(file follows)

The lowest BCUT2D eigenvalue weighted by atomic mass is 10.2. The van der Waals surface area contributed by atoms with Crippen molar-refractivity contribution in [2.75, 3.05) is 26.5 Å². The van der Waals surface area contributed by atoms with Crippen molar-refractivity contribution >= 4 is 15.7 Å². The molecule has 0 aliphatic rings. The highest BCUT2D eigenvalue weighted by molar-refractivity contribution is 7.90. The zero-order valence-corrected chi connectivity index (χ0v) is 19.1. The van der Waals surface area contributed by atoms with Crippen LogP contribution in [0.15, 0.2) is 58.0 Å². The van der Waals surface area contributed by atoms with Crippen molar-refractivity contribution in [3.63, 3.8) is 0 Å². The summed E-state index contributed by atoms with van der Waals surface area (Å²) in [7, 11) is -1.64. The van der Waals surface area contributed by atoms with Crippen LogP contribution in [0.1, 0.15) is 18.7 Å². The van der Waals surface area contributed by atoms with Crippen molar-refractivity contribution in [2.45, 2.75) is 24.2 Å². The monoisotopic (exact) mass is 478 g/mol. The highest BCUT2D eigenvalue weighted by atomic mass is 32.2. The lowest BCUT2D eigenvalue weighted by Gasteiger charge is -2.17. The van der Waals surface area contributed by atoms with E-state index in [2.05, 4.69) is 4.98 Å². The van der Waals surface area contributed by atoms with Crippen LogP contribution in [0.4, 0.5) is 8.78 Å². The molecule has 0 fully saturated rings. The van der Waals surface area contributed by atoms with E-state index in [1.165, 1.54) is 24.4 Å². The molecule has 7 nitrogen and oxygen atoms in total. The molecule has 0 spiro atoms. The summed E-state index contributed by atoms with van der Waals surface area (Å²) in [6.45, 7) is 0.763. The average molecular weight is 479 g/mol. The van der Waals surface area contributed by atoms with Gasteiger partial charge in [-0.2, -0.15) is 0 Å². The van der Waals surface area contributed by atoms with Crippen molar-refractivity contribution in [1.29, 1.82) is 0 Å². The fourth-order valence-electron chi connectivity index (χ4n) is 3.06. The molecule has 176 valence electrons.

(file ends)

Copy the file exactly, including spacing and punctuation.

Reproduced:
The lowest BCUT2D eigenvalue weighted by atomic mass is 10.2. The van der Waals surface area contributed by atoms with Crippen molar-refractivity contribution in [2.75, 3.05) is 26.5 Å². The van der Waals surface area contributed by atoms with Crippen molar-refractivity contribution >= 4 is 15.7 Å². The molecule has 0 aliphatic rings. The highest BCUT2D eigenvalue weighted by molar-refractivity contribution is 7.90. The zero-order valence-corrected chi connectivity index (χ0v) is 19.1. The van der Waals surface area contributed by atoms with Crippen LogP contribution in [0.15, 0.2) is 58.0 Å². The van der Waals surface area contributed by atoms with Crippen molar-refractivity contribution in [3.63, 3.8) is 0 Å². The summed E-state index contributed by atoms with van der Waals surface area (Å²) in [7, 11) is -1.64. The van der Waals surface area contributed by atoms with Crippen LogP contribution in [0.1, 0.15) is 18.7 Å². The van der Waals surface area contributed by atoms with Crippen molar-refractivity contribution in [2.45, 2.75) is 24.2 Å². The monoisotopic (exact) mass is 478 g/mol. The highest BCUT2D eigenvalue weighted by atomic mass is 32.2. The lowest BCUT2D eigenvalue weighted by Gasteiger charge is -2.17. The van der Waals surface area contributed by atoms with E-state index in [2.05, 4.69) is 4.98 Å². The van der Waals surface area contributed by atoms with Crippen LogP contribution in [0.4, 0.5) is 8.78 Å². The molecule has 0 fully saturated rings. The van der Waals surface area contributed by atoms with E-state index in [1.165, 1.54) is 24.4 Å². The molecule has 7 nitrogen and oxygen atoms in total. The molecule has 0 spiro atoms. The summed E-state index contributed by atoms with van der Waals surface area (Å²) in [6.45, 7) is 0.763. The average molecular weight is 479 g/mol. The van der Waals surface area contributed by atoms with Gasteiger partial charge in [-0.2, -0.15) is 0 Å². The van der Waals surface area contributed by atoms with Crippen molar-refractivity contribution in [1.29, 1.82) is 0 Å². The fourth-order valence-electron chi connectivity index (χ4n) is 3.06. The molecule has 176 valence electrons.